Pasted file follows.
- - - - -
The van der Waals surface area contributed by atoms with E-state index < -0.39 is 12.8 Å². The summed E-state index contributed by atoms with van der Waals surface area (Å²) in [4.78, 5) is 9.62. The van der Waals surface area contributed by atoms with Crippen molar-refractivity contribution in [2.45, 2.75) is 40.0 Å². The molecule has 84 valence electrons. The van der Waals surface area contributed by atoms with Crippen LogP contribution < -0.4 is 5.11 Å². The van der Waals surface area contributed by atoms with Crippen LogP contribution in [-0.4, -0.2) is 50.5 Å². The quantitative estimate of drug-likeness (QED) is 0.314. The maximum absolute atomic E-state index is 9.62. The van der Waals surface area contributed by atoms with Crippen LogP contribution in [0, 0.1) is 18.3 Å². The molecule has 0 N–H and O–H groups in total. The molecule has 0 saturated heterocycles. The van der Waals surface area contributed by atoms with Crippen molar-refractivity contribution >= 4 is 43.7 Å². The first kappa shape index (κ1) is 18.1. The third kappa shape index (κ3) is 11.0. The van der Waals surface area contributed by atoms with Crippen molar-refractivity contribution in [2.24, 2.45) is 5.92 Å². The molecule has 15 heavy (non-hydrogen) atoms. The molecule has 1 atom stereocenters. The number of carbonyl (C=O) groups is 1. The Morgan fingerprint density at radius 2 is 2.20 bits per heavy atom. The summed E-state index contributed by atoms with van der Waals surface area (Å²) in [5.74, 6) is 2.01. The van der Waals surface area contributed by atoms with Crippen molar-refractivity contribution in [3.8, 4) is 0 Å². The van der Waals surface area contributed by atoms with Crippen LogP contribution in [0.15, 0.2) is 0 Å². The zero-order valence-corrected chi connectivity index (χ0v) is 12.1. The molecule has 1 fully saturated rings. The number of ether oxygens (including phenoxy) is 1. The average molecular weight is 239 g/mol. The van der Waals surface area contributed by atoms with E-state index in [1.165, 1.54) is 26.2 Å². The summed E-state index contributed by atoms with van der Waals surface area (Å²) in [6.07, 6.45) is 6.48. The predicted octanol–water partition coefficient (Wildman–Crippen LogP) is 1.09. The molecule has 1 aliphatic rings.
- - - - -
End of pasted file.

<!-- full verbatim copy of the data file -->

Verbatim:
The van der Waals surface area contributed by atoms with E-state index < -0.39 is 12.8 Å². The summed E-state index contributed by atoms with van der Waals surface area (Å²) in [4.78, 5) is 9.62. The van der Waals surface area contributed by atoms with Crippen molar-refractivity contribution in [2.45, 2.75) is 40.0 Å². The molecule has 84 valence electrons. The van der Waals surface area contributed by atoms with Crippen LogP contribution < -0.4 is 5.11 Å². The van der Waals surface area contributed by atoms with Crippen LogP contribution in [-0.4, -0.2) is 50.5 Å². The quantitative estimate of drug-likeness (QED) is 0.314. The maximum absolute atomic E-state index is 9.62. The van der Waals surface area contributed by atoms with Crippen LogP contribution in [0, 0.1) is 18.3 Å². The molecule has 0 N–H and O–H groups in total. The molecule has 0 saturated heterocycles. The van der Waals surface area contributed by atoms with Crippen molar-refractivity contribution >= 4 is 43.7 Å². The first kappa shape index (κ1) is 18.1. The third kappa shape index (κ3) is 11.0. The van der Waals surface area contributed by atoms with Crippen molar-refractivity contribution in [2.24, 2.45) is 5.92 Å². The molecule has 15 heavy (non-hydrogen) atoms. The molecule has 1 atom stereocenters. The number of carbonyl (C=O) groups is 1. The Morgan fingerprint density at radius 2 is 2.20 bits per heavy atom. The summed E-state index contributed by atoms with van der Waals surface area (Å²) in [5.74, 6) is 2.01. The van der Waals surface area contributed by atoms with Crippen molar-refractivity contribution in [3.8, 4) is 0 Å². The van der Waals surface area contributed by atoms with Crippen LogP contribution in [0.15, 0.2) is 0 Å². The zero-order valence-corrected chi connectivity index (χ0v) is 12.1. The molecule has 1 fully saturated rings. The number of ether oxygens (including phenoxy) is 1. The average molecular weight is 239 g/mol. The van der Waals surface area contributed by atoms with E-state index in [1.165, 1.54) is 26.2 Å². The summed E-state index contributed by atoms with van der Waals surface area (Å²) in [6.07, 6.45) is 6.48. The predicted octanol–water partition coefficient (Wildman–Crippen LogP) is 1.09. The molecule has 1 aliphatic rings.